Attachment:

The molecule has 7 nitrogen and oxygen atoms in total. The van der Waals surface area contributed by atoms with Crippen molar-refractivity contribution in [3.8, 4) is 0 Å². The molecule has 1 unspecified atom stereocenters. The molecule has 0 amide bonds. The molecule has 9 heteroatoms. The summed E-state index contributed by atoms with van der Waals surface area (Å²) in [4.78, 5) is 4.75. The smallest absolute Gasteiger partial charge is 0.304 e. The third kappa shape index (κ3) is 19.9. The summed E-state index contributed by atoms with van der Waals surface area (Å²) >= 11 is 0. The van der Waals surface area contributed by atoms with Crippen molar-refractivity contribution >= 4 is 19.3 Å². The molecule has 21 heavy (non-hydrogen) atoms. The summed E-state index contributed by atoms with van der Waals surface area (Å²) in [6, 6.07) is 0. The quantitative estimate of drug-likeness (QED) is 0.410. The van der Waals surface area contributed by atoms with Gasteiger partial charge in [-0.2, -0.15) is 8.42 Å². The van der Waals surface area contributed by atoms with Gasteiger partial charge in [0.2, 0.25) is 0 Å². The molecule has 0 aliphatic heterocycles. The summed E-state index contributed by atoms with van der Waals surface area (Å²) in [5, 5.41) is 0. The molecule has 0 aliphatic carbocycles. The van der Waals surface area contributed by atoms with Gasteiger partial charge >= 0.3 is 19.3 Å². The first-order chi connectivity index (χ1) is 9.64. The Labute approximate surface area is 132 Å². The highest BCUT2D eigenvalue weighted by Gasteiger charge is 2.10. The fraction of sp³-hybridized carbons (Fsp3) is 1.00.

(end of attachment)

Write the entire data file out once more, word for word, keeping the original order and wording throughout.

The molecule has 7 nitrogen and oxygen atoms in total. The van der Waals surface area contributed by atoms with Crippen molar-refractivity contribution in [3.8, 4) is 0 Å². The molecule has 1 unspecified atom stereocenters. The molecule has 0 amide bonds. The molecule has 9 heteroatoms. The summed E-state index contributed by atoms with van der Waals surface area (Å²) in [4.78, 5) is 4.75. The smallest absolute Gasteiger partial charge is 0.304 e. The third kappa shape index (κ3) is 19.9. The summed E-state index contributed by atoms with van der Waals surface area (Å²) >= 11 is 0. The van der Waals surface area contributed by atoms with Crippen molar-refractivity contribution >= 4 is 19.3 Å². The molecule has 21 heavy (non-hydrogen) atoms. The summed E-state index contributed by atoms with van der Waals surface area (Å²) in [6, 6.07) is 0. The quantitative estimate of drug-likeness (QED) is 0.410. The van der Waals surface area contributed by atoms with Gasteiger partial charge in [-0.2, -0.15) is 8.42 Å². The van der Waals surface area contributed by atoms with Gasteiger partial charge in [0.2, 0.25) is 0 Å². The molecule has 0 aliphatic heterocycles. The summed E-state index contributed by atoms with van der Waals surface area (Å²) in [5, 5.41) is 0. The molecule has 0 aliphatic carbocycles. The van der Waals surface area contributed by atoms with Gasteiger partial charge >= 0.3 is 19.3 Å². The first-order chi connectivity index (χ1) is 9.64. The Labute approximate surface area is 132 Å². The highest BCUT2D eigenvalue weighted by Gasteiger charge is 2.10. The fraction of sp³-hybridized carbons (Fsp3) is 1.00.